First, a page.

11 Sep Why its time to take employee engagement seriously …
An important part of our work is in conducting an holistic landscape review discovery process for new clients. This is where we evaluate not just application performance but also consider the technology in the context of that organisation’s culture, people and processes.
After all, you can have the most sophisticated ERP on earth, but if your people find it hard to use – or simply don’t feel sufficiently valued by the organisation – it isn’t going to help you much.
So the result of our landscape review process often talks as much about the need to engage employees as it does about the need for ERP optimisation.
Obviously, in the context of an holistic landscape review, our clients tend to take on board any thoughts we have with regard to how to achieve buy in from employees.
However, I’m constantly surprised to speak to people outside of our client base who tend to regard the whole notion of employee engagement as being a bit too woolly, wimpy and ‘touchy feely’ for them to get involved with.
Actually, the word isn’t surprised, it’s ‘astonished’, simply because I know of so many cases where even a few simple steps towards engaging and involving employees have brought such significant results.
Michelin. Where Men Are Men, And Everyone Loves Doritos.
When considering this topic, I usually cast my mind back to a presentation (as well as an inspiring interview) I saw John Reid, MD of the Michelin Dundee tyre plant, give at last year’s National Manufacturing Debate hosted by Cranfield University.
The fact is, however, for those of you who don’t have twenty minutes and forty three seconds to spend watching the video (though I thoroughly recommend that you do), that he puts most of his success in turning the factory around down to: “Getting (staff) on board, talking to them, presenting a vision that appealed to them and stirred their emotions.”
He didn’t stop there though; in addition to investing 6% of business hours in staff training and development, he also made sure there were a lot of “daft things going on.” Things like giving the best worker over the last 24 hours a box of Heroes and making them Hero of the Day, letting the entire workforce stop to watch World Cup matches with a beer and a pack of Doritos, and even getting ice cream vans onto the site on the hottest days of the year. Or, to put it in the estimable Mr. Reid’s own words: “Saying thank you.”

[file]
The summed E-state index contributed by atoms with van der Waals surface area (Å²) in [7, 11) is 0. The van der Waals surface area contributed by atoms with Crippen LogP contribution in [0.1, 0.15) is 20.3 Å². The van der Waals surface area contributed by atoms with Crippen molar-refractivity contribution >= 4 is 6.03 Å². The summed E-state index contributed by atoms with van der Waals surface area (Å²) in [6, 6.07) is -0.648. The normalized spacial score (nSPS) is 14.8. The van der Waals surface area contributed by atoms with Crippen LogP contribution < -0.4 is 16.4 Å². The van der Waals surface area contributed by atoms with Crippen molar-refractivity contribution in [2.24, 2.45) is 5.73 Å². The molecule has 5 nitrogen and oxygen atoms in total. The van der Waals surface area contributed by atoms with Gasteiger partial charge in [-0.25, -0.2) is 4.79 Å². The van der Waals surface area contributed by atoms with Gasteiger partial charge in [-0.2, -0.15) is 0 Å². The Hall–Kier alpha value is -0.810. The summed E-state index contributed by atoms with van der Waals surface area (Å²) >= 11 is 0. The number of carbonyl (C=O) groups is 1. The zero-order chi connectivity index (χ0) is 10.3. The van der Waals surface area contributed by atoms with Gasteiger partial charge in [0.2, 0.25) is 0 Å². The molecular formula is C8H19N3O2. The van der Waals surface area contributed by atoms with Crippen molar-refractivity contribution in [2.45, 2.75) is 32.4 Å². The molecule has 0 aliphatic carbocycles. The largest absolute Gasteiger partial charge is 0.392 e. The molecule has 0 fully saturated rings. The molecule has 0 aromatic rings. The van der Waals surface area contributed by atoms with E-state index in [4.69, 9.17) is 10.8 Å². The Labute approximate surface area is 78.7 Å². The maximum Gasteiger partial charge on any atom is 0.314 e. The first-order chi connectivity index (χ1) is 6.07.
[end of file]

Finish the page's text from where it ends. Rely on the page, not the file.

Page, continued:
If this is still sounding too touchy feely for you, I should perhaps point out that, as a result of this initiative, employee engagement went up from 58% to 82% in the space of two years, and the factory’s KPIs took it from 15th out of 15 European Michelin factories straight into the top four.
Acknowledging People as Human Beings
Whether you are an extrovert or an introvert, we all have a basic human need to be taken notice of on some level, and to feel that we are valued. So we believe that employee engagement isn’t just an ‘add-on’ to getting your ERP working better, it’s one of the cornerstones of a successful and efficient business.
In fact, because your ERP is one of the primary ways in which employees interact with your business, delivered and managed in the right way, it should help improve their working lives.
Say, for instance, that some of your processes involve repetitive and time-consuming manual data entry. That alone could be adversely affecting the job satisfaction felt by your people; yet it’s something that might be easy to fix by putting an automated process in place. This would, in turn, lead to increased organisational efficiency, while sending out a clear message that your people are important enough to be listened to and looked after.
The truth is that there are many factors that can adversely affect employee engagement, and we believe that the only way to identify and solve them is to conduct a holistic landscape review that treats employee engagement with the same importance it attaches to ERP application performance.
Doritos and beer may not necessary figure in our recommendations, of course, but you never know, we may one day get to suggest them to a client. I can only live in hope.